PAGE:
Doctor Who: Series 6a
Saturday, June 11, 2011 at 9:00PM
Matthew Kopelke in TV & DVDs

Well, the latest series of Doctor Who has finished airing on ABC1 here in Australia, and as such I thought it was an appropriate time to reflect back on the latest batch of episodes, and see if they really stood up to scrutiny. Were these the best episodes yet produced, or were they not as enjoyable as “the good old days” when Russell T Davies and David Tennant were the big names attached to the show? I think somehow the correct answer lies somewhere in the middle. This latest series had some very enjoyable moments, and at times for me was the best series since the 2nd series in 2006. But at the same time I have to admit that there were some major elements that did disappoint me and made me wonder if perhaps the show’s best years weren’t already behind it, and that maybe, just maybe, the show needed another rest for a few years? Either way, read on for ep-by-ep reflections!

The Impossible Astronaut / The Day of the Moon: This was certainly a great opening to the new series, with the location filming in America looking particularly gorgeous. A very tense moment 10 minutes into the first episode ensured the rest of the two-parter had an extra level of gravitas, and The Silence were particularly chilling as a new monster. I also have to admit that the resolution to this particular storyline felt inspired, although part of me wonders if it wasn’t resolved as neatly as we might otherwise have thought given how untied the last couple of minutes ended up being…?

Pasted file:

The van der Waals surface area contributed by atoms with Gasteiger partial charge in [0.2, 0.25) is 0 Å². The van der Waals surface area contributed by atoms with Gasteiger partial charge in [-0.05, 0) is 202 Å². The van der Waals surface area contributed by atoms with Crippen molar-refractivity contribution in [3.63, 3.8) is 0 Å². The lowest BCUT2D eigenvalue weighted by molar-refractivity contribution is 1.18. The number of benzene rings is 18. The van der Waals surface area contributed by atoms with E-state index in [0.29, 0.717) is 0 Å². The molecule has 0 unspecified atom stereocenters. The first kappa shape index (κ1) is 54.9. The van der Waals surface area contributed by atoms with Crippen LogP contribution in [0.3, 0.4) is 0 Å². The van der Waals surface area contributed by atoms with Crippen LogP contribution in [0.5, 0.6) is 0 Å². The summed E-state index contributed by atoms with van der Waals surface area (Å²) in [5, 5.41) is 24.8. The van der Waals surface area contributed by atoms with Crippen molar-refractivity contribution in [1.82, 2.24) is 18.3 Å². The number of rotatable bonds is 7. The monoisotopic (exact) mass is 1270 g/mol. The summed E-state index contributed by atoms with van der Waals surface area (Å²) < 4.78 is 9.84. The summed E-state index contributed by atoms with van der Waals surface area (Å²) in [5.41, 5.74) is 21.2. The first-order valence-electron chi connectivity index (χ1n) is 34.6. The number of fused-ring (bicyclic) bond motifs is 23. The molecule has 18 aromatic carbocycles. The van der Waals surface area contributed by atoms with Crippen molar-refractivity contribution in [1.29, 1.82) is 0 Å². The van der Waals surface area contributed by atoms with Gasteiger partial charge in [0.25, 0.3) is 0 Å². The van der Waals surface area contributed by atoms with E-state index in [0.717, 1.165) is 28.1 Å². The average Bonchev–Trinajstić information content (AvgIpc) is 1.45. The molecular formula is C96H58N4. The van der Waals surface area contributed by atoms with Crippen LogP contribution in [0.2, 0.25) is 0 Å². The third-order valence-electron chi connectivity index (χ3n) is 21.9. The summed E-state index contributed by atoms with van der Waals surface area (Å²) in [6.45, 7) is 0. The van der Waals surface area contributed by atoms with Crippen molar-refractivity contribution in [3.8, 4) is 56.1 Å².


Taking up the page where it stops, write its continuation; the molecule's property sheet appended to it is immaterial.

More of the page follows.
The Curse of the Black Spot: Easily the most “classic series” episode of all on offer thus far this year, the episode was enjoyable enough, but felt very lightweight and inconsequential. I did enjoy the location filming on the boat, although the “enemy” as such was very lacking in threat and menace.

The Doctor’s Wife: A wonderful and delightful episode, with a great central premise and a lovely exploration of everything from 1963 through to 2011. Although I never realised the interior of the TARDIS was borrowed from the Liberator from Blakes 7 - guess we know who the System are now, eh?

The Rebel Flesh / The Almost People: Anything with Marshall Lancaster in it gets my vote, and while the overall plot of this episode felt somewhat lightweight and lacking in consequence, the exploration of semi-racial overtones was quite interesting in part, especially given the game of Switcharound the Doctor and Flesh Doctor do. Was really annoyed that the ending took the easy way out and was so cliched, but the production values and general look of this episode really rather worked for me. And let’s be honest, the last 5 minutes of this episode were worth their weight in gold.

A Good Man Goes To War: Loved the tone and presentation of this episode, but given it’s 1/2 of the overall story it’s hard to say how effective it was. The end-of-episode revelation was a bit meh, really, and the assault on Demon’s Run did feel a bit like the annual unpacking of existing costumes…

Overall, Series 6a of Doctor Who had some serious potential, but at times wasted it on really lacklustre scripts that either never fulfilled their potential, or simply took the easy way out when it came to resolving the situation. I do like what Steven Moffatt is doing with the show, but really, a man of his calibre should be trying to push the boat out on quality storytelling, not just how much timey-wimey stuff he can shove into the script. I hate to say it, but Russell T Davies had a much better handle on the emotional levels that Doctor Who could reach. This year the stories have become so much more adult in terms of complexity, but not in terms of emotion. Having said that, Matt Smith ain’t no David Tennant, but he is very firmly The Doctor in my eyes. Arthur Darvill deserves an award as Rory, and Alex Kingston and Karen Gillan are both on top form as always. Roll on Let’s Kill Hitler, I say!

Article originally appeared on The Sunday Talk (
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